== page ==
Exploring the UK

East Midlands

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Rutland Water You can discover a thousand years of history by visiting the East Midlands seeing many castles and ancient forests, battlefields, examples of the industrial revolution heritage and beautiful peak district excursions.

Leicestershire, described by many as the “curry” county of England, and who can argue with them, has some of the best restaurants around. The Grand Union canal, once the MI of transport in the days of the industrial revolution, classy shopping, and England’s smallest county Rutland, with the one of the largest man-made reservoirs in Europe, Rutland Water, it has a 25-mile circular track for walking and you can hire a cycle or bring your own.

Lincolnshire, the bread basket of England, is largely agricultural but has one of the finest cathedrals in England, situated in the city of Lincoln. Blue skies wide open spaces and rolling sandy beaches and gently undulating Wolds, Lincolnshire offers a wide variety of activities for the visitor, embracing caravan and chalet parks in addition to first class hotel and B&B accommodation.

Althorp Regarded as one of England’s best kept secrets, Northamptonshire at the far south of the East Midlands region is claimed to be within just 2 hours drive of 75% of the population of Britain. Known previously as a shoe making town, Northampton Town football club is called the cobblers, and you can follow some great rugby with Northampton Saints. Britain’s premier motor racing circuit is of course Silverstone, home of the British Grand Prix and many other motoring events. English history is prominent in Northamptonshire particularly the English civil war period and two monuments at Naseby mark the site of the battle in which Charles I was defeated, a turning point in the Civil War. There is wealth of castles, stately homes and gardens to visit with a variety of accommodation to suit all tastes.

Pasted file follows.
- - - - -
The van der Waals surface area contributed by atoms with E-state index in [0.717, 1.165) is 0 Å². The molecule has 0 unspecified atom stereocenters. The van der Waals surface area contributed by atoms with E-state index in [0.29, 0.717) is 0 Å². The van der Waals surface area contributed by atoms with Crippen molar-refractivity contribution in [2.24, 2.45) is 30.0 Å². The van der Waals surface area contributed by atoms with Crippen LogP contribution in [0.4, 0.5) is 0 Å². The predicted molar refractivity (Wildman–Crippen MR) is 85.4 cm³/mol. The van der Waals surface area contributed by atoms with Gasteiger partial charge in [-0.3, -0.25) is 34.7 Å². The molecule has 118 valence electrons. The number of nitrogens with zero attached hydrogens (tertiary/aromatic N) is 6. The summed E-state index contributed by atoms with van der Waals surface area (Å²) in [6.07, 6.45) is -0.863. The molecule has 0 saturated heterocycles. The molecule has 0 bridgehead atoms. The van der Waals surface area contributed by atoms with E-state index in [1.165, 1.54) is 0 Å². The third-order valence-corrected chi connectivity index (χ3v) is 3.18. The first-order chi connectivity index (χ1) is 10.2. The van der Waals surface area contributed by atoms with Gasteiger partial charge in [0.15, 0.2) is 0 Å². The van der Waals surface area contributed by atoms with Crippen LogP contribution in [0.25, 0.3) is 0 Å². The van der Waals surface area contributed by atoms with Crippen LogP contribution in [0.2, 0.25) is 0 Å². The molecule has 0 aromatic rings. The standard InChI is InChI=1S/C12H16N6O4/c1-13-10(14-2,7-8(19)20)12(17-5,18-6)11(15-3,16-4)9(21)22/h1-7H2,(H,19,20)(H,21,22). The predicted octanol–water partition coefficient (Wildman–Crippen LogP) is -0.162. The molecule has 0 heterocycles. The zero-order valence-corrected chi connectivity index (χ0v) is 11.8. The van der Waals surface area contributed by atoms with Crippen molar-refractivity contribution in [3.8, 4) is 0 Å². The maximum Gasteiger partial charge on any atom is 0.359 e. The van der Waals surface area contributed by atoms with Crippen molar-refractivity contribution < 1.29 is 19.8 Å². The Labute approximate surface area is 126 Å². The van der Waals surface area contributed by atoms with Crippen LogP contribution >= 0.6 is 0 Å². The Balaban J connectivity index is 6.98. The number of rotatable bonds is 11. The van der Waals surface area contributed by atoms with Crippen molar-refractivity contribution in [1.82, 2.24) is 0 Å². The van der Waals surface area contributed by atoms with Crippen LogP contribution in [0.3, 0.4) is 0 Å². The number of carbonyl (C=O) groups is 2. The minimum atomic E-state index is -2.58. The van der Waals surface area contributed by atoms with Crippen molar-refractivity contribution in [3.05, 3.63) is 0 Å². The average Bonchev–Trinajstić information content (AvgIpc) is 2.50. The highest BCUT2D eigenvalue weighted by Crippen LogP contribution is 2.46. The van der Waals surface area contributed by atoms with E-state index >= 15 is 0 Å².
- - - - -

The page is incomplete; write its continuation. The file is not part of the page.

Nottinghamshire, Sherwood Forest and Robin Hood, we are all familiar with these wonderful tales of robbing the rich to give to the poor. The city of Nottingham is famous for very many things, Raleigh bicycles, John Player, and of course lace. Ever famous for culture, Nottinghamshire lays claim to many famous names, from poet Lord Byron to D.H. Lawrence of Lady Chatterley fame, but the county is an area of outstanding natural beauty, with historic buildings and many market towns offering first rate accommodation to access its wonderful historic buildings and sporting arenas.

The Peak District National Park Derbyshire is a stunning area of diverse countryside with the famous Peak District, which was the very first national park in England. Derbyshire is a true paradise for walkers, cyclists, ramblers or just lovers of beautiful countryside. There is a mass of historical heritage to be experienced in Derbyshire, through the Amber Valley for example, regarded as the heart of Derbyshire, offering stately homes, water powered mills first seen in the cotton spinning era, to country parks and collections of locomotives and rolling stock, not forgetting the famous Crich tramway village. Derbyshire has so much to offer, you will return again and again.